The cover of The Secret of the Village Fool displays Renné Benoit‘s gentle style of illustration and invites the reader into an inspiring and powerful tale.

Second Story Press, 2012

But it also shows the anxiety and uneasiness of Milek and Munio, two young boys in their village in Poland during WWII.

Their neighbour, Anton, also looks upward, to the warplanes above.

In the background are the small homes in the village, behind one of which is a root cellar. The boys cannot possibly understand the importance that this root cellar will have for them. Nor do they anticipate that this neighbour will play an integral role in their survival.

On the first page of the story, the boys are carrying soup and bread and old clothes to this neighbour, and they look serious, sulky even: ordinary children.

Ordinary and real: this is a true story.

In the final pages are photographs, images of the real boys and neighbour, which update the story for the reader in such a simple, forthright manner that it made me cry.

Sometimes we forget that true stories like this are actually true. There is a straight line from these young boys pre-war, through their wartime experiences, to the photographic record which follows the narrative. When the reality of that fully strikes the reader, it’s overwhelming.

This is why people tell stories. This is why we read them. To remind us of the wonder in our world.

But of course that straight line only really exists for the reader via Rebecca Upjohn‘s storytelling (these people’s real lives would have spiralled and twisted as do our own).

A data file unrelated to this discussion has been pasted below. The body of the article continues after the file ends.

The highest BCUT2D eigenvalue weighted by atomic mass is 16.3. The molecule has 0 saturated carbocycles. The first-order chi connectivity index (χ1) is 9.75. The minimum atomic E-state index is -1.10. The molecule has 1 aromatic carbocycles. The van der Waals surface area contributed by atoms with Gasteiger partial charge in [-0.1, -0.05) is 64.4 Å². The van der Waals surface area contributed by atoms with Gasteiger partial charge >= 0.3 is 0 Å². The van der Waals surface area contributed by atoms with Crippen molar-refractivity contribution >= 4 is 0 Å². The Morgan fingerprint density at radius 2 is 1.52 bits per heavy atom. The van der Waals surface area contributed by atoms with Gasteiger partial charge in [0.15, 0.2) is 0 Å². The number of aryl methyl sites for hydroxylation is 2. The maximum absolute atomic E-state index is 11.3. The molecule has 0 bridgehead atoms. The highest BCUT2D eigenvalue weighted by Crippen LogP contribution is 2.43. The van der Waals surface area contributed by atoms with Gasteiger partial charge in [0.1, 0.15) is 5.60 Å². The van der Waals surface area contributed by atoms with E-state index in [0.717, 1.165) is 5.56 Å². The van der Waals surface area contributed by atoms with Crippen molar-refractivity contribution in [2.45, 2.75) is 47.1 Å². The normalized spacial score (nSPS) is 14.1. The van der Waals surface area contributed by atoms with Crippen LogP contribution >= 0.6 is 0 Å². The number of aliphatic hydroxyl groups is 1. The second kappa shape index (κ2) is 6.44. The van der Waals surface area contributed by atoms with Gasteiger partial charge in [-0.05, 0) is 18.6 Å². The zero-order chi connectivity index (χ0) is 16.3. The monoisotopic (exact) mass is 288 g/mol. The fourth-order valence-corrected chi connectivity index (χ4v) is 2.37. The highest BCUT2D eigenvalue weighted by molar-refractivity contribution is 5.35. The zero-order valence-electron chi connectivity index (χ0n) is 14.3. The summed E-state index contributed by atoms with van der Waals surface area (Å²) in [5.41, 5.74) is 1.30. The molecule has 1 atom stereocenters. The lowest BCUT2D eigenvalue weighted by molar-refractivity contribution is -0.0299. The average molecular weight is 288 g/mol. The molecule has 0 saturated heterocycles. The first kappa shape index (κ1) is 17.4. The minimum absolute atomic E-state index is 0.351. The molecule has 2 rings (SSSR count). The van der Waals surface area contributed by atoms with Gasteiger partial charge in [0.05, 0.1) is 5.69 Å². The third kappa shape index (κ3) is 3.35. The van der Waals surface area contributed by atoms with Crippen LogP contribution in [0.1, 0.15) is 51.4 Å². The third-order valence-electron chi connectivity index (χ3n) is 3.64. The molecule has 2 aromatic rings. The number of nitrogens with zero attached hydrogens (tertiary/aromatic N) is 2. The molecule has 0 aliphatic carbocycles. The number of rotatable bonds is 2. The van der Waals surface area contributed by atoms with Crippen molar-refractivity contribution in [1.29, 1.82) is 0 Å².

In the story, readers meet the boys and their mother, and they are introduced to Anton, who is tending his garden. “His patched-up clothes smelled of earth, and his eyes were as bright as a bird’s.”

Another neighbour passes by and warns Anton about associating with the boys: “Watch out who you choose as your friends, Suchinski…[t]hose boys are Jews.”

And, over dinner, Anton considers what he has heard. “Adolf Hitler, the ruler of Germany, wanted to conquer all of Europe. Hitler and his Nazi soldiers hated Jewish people.”

Anton covers his mouth with one hand, and he “sat in his thinking chair long after dark, worrying, worrying”.

And, that summer, the war comes to the village. The people in the pictures now wear armbands, and there is a darkness which hovers in the background of all of the images.

“We are going to prepare a hiding place for you. A place where no one will ever, ever find you. We are gong to dig down into the earth and make you a new home under the ground.”

It’s all there: the planning, the dramatic events which heralded the need to put the plan into place, the digging and creating of it, the daily support required to maintain those in hiding, Anton’s motivation to instigate — and then sustain — this act of bravery.

Rebecca Upjohn’s language is simple, with the wartime drama summarized in an honest but general tone: “Outside, the war went on and on, with the drone of planes and the crack of gunfire.”

Fearful and tense moments are sketched boldly and rely as much on dialogue as on description. There are whispers and whimpers, a bullet and a ribbon, rags and uniforms, barking dogs and riddles: the stuff of sorrow alongside the stuff of joy.

But what truly brings home the story? The seven pages titled “What Happened After”.

This portion of the work succinctly summarizes the events of 1944-5 and then moves to 1949, through 2001 (culminating in the recommendation of a 2012 work published by one of the surviving family members: The Wheel of Life: A Memoir).

The Secret of the Village Fool is written so that children ages 7-9 can appreciate the tale too, but it’s a story that will touch the hearts of all readers: it is a triumph of compassion, and a true one at that.